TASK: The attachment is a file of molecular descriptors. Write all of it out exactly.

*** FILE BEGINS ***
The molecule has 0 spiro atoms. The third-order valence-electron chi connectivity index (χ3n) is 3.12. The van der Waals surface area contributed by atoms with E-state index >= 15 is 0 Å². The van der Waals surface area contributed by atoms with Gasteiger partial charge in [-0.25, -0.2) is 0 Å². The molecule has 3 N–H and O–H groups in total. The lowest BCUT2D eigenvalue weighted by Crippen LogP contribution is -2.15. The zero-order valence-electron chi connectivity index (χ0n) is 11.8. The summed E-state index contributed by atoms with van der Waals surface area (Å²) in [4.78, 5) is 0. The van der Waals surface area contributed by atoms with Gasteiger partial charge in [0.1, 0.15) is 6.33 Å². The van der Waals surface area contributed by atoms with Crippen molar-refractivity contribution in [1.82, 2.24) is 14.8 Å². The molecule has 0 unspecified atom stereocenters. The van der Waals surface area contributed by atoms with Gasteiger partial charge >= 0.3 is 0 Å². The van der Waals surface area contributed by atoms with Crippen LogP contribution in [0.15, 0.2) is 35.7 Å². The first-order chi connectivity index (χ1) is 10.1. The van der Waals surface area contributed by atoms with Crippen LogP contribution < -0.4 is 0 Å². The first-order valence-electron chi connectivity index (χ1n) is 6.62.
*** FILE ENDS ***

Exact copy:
The molecule has 0 spiro atoms. The third-order valence-electron chi connectivity index (χ3n) is 3.12. The van der Waals surface area contributed by atoms with E-state index >= 15 is 0 Å². The van der Waals surface area contributed by atoms with Gasteiger partial charge in [-0.25, -0.2) is 0 Å². The molecule has 3 N–H and O–H groups in total. The lowest BCUT2D eigenvalue weighted by Crippen LogP contribution is -2.15. The zero-order valence-electron chi connectivity index (χ0n) is 11.8. The summed E-state index contributed by atoms with van der Waals surface area (Å²) in [4.78, 5) is 0. The van der Waals surface area contributed by atoms with Gasteiger partial charge in [0.1, 0.15) is 6.33 Å². The van der Waals surface area contributed by atoms with Crippen molar-refractivity contribution in [1.82, 2.24) is 14.8 Å². The molecule has 0 unspecified atom stereocenters. The van der Waals surface area contributed by atoms with Gasteiger partial charge >= 0.3 is 0 Å². The van der Waals surface area contributed by atoms with Crippen LogP contribution in [0.15, 0.2) is 35.7 Å². The first-order chi connectivity index (χ1) is 10.1. The van der Waals surface area contributed by atoms with Crippen LogP contribution < -0.4 is 0 Å². The first-order valence-electron chi connectivity index (χ1n) is 6.62.